Shamong committee elects Tim Gimbel mayor, discusses cannabis

Members acknowledge 2020’s difficulties and make plans to move forward

Tim Gimbel takes an oath after being elected mayor of Shamong for 2021 (Alyssa Biederman/The Sun).

Shamong’s Township Committee reflected on a difficult 2020 at its first meeting of the new year and vowed to move forward with new initiatives in 2021.

At the Jan. 5 session, Marty Mozitis was sworn in for his fifth term as a committeeman, while former Deputy Mayor Tim Gimbel took the oath for mayor. Former Mayor Michael Di Croce swapped positions with Gimbel, stepping into the role of deputy.

“We’re an interchangeable group here,” noted Gimbel. “Even though I have this title or you have this title, we all seem to be doing the same amount of work. I appreciate everyone that’s on this committee.”

After standard new year business was conducted — such as reapproving bylaws and appointing professionals — the committee moved to a regular meeting that it opened by recognizing the work of Shamong’s longtime tax collector, Kitty Taylor, who retired at the start of this year.

“Kitty, we want to thank you for 23 years of service to not only the committee, but pretty much everyone in this town who knows you by name,” Gimbel said. “We wish you all the best. Now you get to spend full time with all your grandchildren.”

The newly mayor also read a proclamation acknowledging the Schwartz family, whose members  were displaced on Dec. 26 after a fire destroyed their home. Gimbel and Di Croce thanked the firefighters and emergency services staff from around the county for their work putting the fire out.

“No one’s ever prepared for these things,” Gimbel noted. “The response to that fire coordinated by our local Indian Mills Fire Department was certainly tremendous. I know at the beginning, one point was made that there were literally 100 firefighters waiting on standby.”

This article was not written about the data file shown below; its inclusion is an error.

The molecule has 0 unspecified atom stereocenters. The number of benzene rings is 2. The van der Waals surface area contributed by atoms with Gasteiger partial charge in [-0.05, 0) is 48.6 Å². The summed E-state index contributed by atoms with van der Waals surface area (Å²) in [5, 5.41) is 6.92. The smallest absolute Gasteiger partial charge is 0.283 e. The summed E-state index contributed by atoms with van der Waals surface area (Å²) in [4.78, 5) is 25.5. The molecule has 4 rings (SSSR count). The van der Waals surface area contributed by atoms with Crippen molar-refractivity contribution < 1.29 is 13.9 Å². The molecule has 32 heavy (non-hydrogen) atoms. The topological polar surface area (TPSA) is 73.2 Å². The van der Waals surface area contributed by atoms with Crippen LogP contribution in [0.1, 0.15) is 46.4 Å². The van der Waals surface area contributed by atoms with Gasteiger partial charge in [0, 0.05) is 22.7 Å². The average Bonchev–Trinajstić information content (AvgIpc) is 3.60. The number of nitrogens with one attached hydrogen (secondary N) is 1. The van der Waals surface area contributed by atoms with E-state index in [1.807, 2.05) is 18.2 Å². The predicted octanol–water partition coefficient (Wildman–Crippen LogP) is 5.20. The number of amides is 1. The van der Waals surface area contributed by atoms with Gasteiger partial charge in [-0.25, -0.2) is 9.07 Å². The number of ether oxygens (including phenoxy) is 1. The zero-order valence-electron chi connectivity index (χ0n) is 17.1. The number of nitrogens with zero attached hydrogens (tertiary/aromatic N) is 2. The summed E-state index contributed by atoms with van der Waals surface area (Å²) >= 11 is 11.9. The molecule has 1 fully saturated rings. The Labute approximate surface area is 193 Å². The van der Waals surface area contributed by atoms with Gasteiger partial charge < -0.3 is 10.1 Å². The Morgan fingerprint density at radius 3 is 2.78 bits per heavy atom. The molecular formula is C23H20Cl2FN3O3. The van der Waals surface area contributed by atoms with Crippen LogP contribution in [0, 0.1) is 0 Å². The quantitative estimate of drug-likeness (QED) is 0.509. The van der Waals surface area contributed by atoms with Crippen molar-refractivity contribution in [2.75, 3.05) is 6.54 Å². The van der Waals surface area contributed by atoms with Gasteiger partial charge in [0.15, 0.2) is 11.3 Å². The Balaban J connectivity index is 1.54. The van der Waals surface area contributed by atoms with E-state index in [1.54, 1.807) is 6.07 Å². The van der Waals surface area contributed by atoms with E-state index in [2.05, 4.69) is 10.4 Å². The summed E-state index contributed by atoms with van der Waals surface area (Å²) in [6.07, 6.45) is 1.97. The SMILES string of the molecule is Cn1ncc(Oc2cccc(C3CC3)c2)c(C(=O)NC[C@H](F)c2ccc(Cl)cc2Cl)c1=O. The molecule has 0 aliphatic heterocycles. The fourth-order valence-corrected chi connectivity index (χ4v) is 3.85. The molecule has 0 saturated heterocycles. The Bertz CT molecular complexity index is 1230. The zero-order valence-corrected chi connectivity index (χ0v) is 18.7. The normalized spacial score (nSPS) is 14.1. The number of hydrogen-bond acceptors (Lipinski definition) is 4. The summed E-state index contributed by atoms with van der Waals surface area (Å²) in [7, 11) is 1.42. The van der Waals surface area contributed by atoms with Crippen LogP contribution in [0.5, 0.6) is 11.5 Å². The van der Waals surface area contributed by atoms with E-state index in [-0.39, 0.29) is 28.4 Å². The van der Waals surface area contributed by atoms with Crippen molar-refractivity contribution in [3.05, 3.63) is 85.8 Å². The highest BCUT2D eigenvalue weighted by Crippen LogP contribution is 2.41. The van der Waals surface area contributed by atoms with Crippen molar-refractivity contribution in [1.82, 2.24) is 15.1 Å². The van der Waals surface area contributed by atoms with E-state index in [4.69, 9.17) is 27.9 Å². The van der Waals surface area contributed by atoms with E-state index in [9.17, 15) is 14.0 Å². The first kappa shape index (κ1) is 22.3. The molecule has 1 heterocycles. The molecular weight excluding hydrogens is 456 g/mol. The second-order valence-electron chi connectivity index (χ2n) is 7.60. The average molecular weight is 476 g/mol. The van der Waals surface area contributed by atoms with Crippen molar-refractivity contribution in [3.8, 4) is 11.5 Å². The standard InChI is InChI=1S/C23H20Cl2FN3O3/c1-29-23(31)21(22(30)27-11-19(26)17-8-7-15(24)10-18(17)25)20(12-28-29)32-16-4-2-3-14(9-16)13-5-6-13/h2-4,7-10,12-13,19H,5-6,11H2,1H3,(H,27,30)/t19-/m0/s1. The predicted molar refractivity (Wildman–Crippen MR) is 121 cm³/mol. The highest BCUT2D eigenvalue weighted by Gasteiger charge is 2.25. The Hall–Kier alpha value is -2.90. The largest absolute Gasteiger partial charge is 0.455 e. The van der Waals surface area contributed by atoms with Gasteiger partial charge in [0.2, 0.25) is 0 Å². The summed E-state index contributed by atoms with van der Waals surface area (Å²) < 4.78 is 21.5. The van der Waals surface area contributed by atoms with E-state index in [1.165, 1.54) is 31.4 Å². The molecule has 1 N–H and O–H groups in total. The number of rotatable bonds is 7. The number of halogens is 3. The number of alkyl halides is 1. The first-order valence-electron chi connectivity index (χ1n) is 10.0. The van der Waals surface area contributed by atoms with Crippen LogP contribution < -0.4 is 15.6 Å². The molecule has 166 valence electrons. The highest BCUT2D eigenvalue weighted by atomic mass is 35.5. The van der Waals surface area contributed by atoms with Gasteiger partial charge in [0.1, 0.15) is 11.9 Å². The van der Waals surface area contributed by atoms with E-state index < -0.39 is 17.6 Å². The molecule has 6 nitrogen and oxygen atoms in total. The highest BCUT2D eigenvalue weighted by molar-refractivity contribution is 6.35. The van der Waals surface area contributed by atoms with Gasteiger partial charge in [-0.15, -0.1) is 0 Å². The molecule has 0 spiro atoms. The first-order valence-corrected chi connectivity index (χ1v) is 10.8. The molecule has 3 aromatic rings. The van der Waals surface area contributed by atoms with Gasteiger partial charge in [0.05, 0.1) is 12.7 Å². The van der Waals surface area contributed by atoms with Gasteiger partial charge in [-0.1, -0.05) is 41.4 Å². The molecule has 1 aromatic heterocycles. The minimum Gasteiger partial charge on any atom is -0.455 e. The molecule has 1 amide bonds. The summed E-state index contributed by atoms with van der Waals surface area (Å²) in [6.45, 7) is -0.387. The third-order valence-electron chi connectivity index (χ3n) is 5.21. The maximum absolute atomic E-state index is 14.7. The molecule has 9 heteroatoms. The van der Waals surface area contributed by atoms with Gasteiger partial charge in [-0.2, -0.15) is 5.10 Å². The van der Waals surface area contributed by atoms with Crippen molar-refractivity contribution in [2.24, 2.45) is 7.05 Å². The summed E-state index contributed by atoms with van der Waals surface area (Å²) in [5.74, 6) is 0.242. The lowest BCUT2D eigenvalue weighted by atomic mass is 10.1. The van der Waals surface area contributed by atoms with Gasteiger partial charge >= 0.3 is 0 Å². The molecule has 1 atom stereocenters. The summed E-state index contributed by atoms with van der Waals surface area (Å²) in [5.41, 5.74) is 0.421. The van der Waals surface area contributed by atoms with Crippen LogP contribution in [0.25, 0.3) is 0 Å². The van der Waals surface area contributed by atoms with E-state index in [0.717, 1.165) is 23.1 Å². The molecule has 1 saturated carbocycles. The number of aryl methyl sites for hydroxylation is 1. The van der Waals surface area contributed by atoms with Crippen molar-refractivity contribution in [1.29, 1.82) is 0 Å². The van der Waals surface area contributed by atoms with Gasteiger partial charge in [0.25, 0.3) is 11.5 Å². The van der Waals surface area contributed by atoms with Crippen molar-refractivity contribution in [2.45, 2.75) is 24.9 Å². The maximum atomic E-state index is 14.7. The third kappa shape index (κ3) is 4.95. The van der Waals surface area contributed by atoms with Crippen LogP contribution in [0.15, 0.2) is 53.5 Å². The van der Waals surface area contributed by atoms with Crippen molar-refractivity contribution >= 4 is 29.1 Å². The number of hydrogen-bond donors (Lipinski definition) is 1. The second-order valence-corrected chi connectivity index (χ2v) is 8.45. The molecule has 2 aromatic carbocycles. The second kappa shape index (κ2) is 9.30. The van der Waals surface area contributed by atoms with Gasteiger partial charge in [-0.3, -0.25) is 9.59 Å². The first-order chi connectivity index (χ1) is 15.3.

Both proclamations regarding Taylor and the Schwartz fire are now on record and will be saved in township archives. 

The committee also completed routine measures, like approving 2020 meeting minutes, setting temporary budget allocations and approving shared professional service agreements with nearby townships.

After about an hour in executive session, the committee returned to the public meeting to vote on a town ordinance that sets rules and regulations regarding the sale and distribution of cannabis. Township Solicitor Doug Heinold said the ordinance has been drafted over the course of a year and would allow Shamong to create a cannabis control board, discuss how cannabis agriculture will be zoned and offer information on how cannabis businesses can register in the township. 

The committee voted to introduce the ordinance, with the exception of Sean Gray, who abstained. Approval of the ordinance will be discussed further and potentially be voted on in future meetings. 

Also at the meeting:

  • The committee voted to approve amendments to an ordinance regulating charitable collections at specific intersections. The amendments disallow collections at the intersection of Indian Mills and Oakshade roads and require groups looking to host charitable events to file paperwork with the township.
  • In his report, Heinold described a potential agreement with Big Horn Solar, a company that wants to bring solar energy to Shamong’s landfill site and Murphy’s Pit.
  • Heinold also gave an update on the Donna Roberts and Marissa Corbett animal abuse cases. The Donna Roberts case is likely to go to trial, he said, while Corbett accepted a plea agreement.